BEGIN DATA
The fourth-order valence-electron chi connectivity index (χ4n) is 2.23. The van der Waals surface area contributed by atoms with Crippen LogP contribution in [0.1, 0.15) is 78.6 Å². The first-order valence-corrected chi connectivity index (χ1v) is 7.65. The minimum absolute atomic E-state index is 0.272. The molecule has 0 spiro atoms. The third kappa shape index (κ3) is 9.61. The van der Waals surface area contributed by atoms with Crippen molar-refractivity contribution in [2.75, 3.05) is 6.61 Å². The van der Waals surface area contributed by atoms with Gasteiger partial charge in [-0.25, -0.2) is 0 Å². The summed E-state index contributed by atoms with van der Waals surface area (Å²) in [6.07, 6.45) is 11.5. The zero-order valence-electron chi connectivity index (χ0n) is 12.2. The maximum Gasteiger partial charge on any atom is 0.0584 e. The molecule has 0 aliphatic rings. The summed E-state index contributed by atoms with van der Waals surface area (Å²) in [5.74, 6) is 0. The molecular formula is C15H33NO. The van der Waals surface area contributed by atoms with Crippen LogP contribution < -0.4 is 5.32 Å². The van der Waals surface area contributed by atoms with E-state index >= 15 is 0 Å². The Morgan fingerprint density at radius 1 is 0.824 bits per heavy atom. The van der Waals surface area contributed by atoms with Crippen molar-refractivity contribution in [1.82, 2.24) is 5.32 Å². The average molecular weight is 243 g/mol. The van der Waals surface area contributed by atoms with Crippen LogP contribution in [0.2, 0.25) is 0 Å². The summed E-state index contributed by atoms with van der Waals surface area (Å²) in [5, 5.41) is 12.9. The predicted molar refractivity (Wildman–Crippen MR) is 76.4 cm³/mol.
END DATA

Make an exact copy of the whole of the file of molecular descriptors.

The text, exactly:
The fourth-order valence-electron chi connectivity index (χ4n) is 2.23. The van der Waals surface area contributed by atoms with Crippen LogP contribution in [0.1, 0.15) is 78.6 Å². The first-order valence-corrected chi connectivity index (χ1v) is 7.65. The minimum absolute atomic E-state index is 0.272. The molecule has 0 spiro atoms. The third kappa shape index (κ3) is 9.61. The van der Waals surface area contributed by atoms with Crippen molar-refractivity contribution in [2.75, 3.05) is 6.61 Å². The van der Waals surface area contributed by atoms with Gasteiger partial charge in [-0.25, -0.2) is 0 Å². The summed E-state index contributed by atoms with van der Waals surface area (Å²) in [6.07, 6.45) is 11.5. The zero-order valence-electron chi connectivity index (χ0n) is 12.2. The maximum Gasteiger partial charge on any atom is 0.0584 e. The molecule has 0 aliphatic rings. The summed E-state index contributed by atoms with van der Waals surface area (Å²) in [5.74, 6) is 0. The molecular formula is C15H33NO. The van der Waals surface area contributed by atoms with Crippen LogP contribution < -0.4 is 5.32 Å². The van der Waals surface area contributed by atoms with E-state index >= 15 is 0 Å². The Morgan fingerprint density at radius 1 is 0.824 bits per heavy atom. The van der Waals surface area contributed by atoms with Crippen molar-refractivity contribution in [1.82, 2.24) is 5.32 Å². The average molecular weight is 243 g/mol. The van der Waals surface area contributed by atoms with Crippen LogP contribution in [0.2, 0.25) is 0 Å². The summed E-state index contributed by atoms with van der Waals surface area (Å²) in [5, 5.41) is 12.9. The predicted molar refractivity (Wildman–Crippen MR) is 76.4 cm³/mol.